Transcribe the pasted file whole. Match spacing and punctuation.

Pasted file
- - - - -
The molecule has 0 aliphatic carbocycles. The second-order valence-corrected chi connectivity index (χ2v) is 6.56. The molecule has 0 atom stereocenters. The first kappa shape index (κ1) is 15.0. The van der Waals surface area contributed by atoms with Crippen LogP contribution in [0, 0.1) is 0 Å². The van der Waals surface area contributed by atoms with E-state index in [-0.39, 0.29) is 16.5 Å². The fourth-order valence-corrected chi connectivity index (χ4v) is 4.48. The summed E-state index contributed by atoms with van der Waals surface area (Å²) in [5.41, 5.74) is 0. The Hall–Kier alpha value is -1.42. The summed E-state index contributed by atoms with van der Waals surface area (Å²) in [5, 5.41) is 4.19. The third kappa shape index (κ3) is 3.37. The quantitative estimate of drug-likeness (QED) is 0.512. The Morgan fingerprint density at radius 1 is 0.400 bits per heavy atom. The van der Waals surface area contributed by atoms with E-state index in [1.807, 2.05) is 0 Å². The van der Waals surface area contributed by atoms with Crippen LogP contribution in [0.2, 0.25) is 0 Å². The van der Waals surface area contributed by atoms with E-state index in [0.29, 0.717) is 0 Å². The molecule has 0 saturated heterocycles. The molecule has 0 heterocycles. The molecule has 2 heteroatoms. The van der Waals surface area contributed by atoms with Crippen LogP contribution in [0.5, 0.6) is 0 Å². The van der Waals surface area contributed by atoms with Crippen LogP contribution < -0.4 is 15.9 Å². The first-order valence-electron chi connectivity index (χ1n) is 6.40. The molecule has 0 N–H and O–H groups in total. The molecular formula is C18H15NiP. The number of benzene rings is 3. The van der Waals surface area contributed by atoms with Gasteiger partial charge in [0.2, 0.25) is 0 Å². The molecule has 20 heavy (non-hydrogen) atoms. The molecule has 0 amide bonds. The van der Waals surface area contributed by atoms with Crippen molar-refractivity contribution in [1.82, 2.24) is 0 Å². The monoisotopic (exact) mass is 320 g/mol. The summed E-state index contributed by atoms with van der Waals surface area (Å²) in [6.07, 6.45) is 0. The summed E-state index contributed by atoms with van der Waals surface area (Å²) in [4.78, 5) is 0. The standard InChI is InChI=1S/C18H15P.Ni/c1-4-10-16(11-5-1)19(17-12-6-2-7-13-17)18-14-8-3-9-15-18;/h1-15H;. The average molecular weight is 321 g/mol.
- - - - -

The molecule has 0 aliphatic carbocycles. The second-order valence-corrected chi connectivity index (χ2v) is 6.56. The molecule has 0 atom stereocenters. The first kappa shape index (κ1) is 15.0. The van der Waals surface area contributed by atoms with Crippen LogP contribution in [0, 0.1) is 0 Å². The van der Waals surface area contributed by atoms with E-state index in [-0.39, 0.29) is 16.5 Å². The fourth-order valence-corrected chi connectivity index (χ4v) is 4.48. The summed E-state index contributed by atoms with van der Waals surface area (Å²) in [5.41, 5.74) is 0. The Hall–Kier alpha value is -1.42. The summed E-state index contributed by atoms with van der Waals surface area (Å²) in [5, 5.41) is 4.19. The third kappa shape index (κ3) is 3.37. The quantitative estimate of drug-likeness (QED) is 0.512. The Morgan fingerprint density at radius 1 is 0.400 bits per heavy atom. The van der Waals surface area contributed by atoms with E-state index in [1.807, 2.05) is 0 Å². The van der Waals surface area contributed by atoms with Crippen LogP contribution in [0.2, 0.25) is 0 Å². The van der Waals surface area contributed by atoms with E-state index in [0.29, 0.717) is 0 Å². The molecule has 0 saturated heterocycles. The molecule has 0 heterocycles. The molecule has 2 heteroatoms. The van der Waals surface area contributed by atoms with Crippen LogP contribution in [0.5, 0.6) is 0 Å². The van der Waals surface area contributed by atoms with Crippen LogP contribution < -0.4 is 15.9 Å². The first-order valence-electron chi connectivity index (χ1n) is 6.40. The molecule has 0 N–H and O–H groups in total. The molecular formula is C18H15NiP. The number of benzene rings is 3. The van der Waals surface area contributed by atoms with Gasteiger partial charge in [0.2, 0.25) is 0 Å². The molecule has 20 heavy (non-hydrogen) atoms. The molecule has 0 amide bonds. The van der Waals surface area contributed by atoms with Crippen molar-refractivity contribution in [1.82, 2.24) is 0 Å². The monoisotopic (exact) mass is 320 g/mol. The summed E-state index contributed by atoms with van der Waals surface area (Å²) in [6.07, 6.45) is 0. The summed E-state index contributed by atoms with van der Waals surface area (Å²) in [4.78, 5) is 0. The standard InChI is InChI=1S/C18H15P.Ni/c1-4-10-16(11-5-1)19(17-12-6-2-7-13-17)18-14-8-3-9-15-18;/h1-15H;. The average molecular weight is 321 g/mol.